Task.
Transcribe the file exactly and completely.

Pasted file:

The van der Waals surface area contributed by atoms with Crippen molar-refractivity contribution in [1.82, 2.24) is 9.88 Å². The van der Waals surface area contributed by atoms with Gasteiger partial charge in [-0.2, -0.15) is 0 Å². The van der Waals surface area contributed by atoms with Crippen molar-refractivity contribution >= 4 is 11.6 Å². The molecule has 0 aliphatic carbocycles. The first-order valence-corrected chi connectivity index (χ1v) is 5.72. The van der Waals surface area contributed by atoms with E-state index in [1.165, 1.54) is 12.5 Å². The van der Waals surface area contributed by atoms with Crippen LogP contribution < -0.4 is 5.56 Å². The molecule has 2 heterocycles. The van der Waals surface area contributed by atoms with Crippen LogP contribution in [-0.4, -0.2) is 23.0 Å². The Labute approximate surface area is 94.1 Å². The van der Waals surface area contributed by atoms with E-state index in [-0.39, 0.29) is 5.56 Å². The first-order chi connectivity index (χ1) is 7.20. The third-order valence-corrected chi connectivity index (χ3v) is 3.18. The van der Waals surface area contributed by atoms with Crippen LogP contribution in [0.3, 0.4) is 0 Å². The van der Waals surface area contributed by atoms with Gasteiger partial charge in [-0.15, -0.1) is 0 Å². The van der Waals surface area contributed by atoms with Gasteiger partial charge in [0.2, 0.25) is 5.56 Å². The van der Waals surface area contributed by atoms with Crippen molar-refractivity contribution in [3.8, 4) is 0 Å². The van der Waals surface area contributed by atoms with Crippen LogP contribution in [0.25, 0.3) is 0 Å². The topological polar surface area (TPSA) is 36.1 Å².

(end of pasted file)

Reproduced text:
The van der Waals surface area contributed by atoms with Crippen molar-refractivity contribution in [1.82, 2.24) is 9.88 Å². The van der Waals surface area contributed by atoms with Gasteiger partial charge in [-0.2, -0.15) is 0 Å². The van der Waals surface area contributed by atoms with Crippen molar-refractivity contribution >= 4 is 11.6 Å². The molecule has 0 aliphatic carbocycles. The first-order valence-corrected chi connectivity index (χ1v) is 5.72. The van der Waals surface area contributed by atoms with E-state index in [1.165, 1.54) is 12.5 Å². The van der Waals surface area contributed by atoms with Crippen LogP contribution < -0.4 is 5.56 Å². The molecule has 2 heterocycles. The van der Waals surface area contributed by atoms with Crippen LogP contribution in [-0.4, -0.2) is 23.0 Å². The Labute approximate surface area is 94.1 Å². The van der Waals surface area contributed by atoms with E-state index in [-0.39, 0.29) is 5.56 Å². The first-order chi connectivity index (χ1) is 7.20. The third-order valence-corrected chi connectivity index (χ3v) is 3.18. The van der Waals surface area contributed by atoms with Crippen LogP contribution in [0.3, 0.4) is 0 Å². The van der Waals surface area contributed by atoms with Gasteiger partial charge in [-0.15, -0.1) is 0 Å². The van der Waals surface area contributed by atoms with Gasteiger partial charge in [0.2, 0.25) is 5.56 Å². The van der Waals surface area contributed by atoms with Crippen molar-refractivity contribution in [3.8, 4) is 0 Å². The van der Waals surface area contributed by atoms with Crippen LogP contribution in [0.25, 0.3) is 0 Å². The topological polar surface area (TPSA) is 36.1 Å².